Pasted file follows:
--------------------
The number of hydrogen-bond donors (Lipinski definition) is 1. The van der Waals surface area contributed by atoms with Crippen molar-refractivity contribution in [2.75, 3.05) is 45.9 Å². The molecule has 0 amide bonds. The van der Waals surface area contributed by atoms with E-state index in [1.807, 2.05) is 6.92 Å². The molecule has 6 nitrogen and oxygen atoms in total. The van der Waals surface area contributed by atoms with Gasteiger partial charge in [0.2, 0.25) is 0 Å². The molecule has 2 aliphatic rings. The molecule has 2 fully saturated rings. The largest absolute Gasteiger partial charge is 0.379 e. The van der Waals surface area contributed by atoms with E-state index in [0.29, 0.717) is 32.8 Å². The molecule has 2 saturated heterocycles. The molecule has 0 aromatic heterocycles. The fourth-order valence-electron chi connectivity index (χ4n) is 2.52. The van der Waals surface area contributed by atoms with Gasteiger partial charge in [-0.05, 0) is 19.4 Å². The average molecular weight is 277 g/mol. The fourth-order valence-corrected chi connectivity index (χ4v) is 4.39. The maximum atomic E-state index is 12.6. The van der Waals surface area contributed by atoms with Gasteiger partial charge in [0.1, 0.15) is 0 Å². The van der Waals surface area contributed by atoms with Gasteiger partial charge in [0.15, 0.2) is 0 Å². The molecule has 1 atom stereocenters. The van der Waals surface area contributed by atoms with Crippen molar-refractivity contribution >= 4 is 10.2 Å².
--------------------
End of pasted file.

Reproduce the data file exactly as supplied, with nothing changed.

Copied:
The number of hydrogen-bond donors (Lipinski definition) is 1. The van der Waals surface area contributed by atoms with Crippen molar-refractivity contribution in [2.75, 3.05) is 45.9 Å². The molecule has 0 amide bonds. The van der Waals surface area contributed by atoms with E-state index in [1.807, 2.05) is 6.92 Å². The molecule has 6 nitrogen and oxygen atoms in total. The van der Waals surface area contributed by atoms with Gasteiger partial charge in [0.2, 0.25) is 0 Å². The molecule has 2 aliphatic rings. The molecule has 2 fully saturated rings. The largest absolute Gasteiger partial charge is 0.379 e. The van der Waals surface area contributed by atoms with E-state index in [0.29, 0.717) is 32.8 Å². The molecule has 2 saturated heterocycles. The molecule has 0 aromatic heterocycles. The fourth-order valence-electron chi connectivity index (χ4n) is 2.52. The van der Waals surface area contributed by atoms with Gasteiger partial charge in [-0.05, 0) is 19.4 Å². The average molecular weight is 277 g/mol. The fourth-order valence-corrected chi connectivity index (χ4v) is 4.39. The maximum atomic E-state index is 12.6. The van der Waals surface area contributed by atoms with Gasteiger partial charge in [0.1, 0.15) is 0 Å². The van der Waals surface area contributed by atoms with Gasteiger partial charge in [0.15, 0.2) is 0 Å². The molecule has 1 atom stereocenters. The van der Waals surface area contributed by atoms with Crippen molar-refractivity contribution >= 4 is 10.2 Å².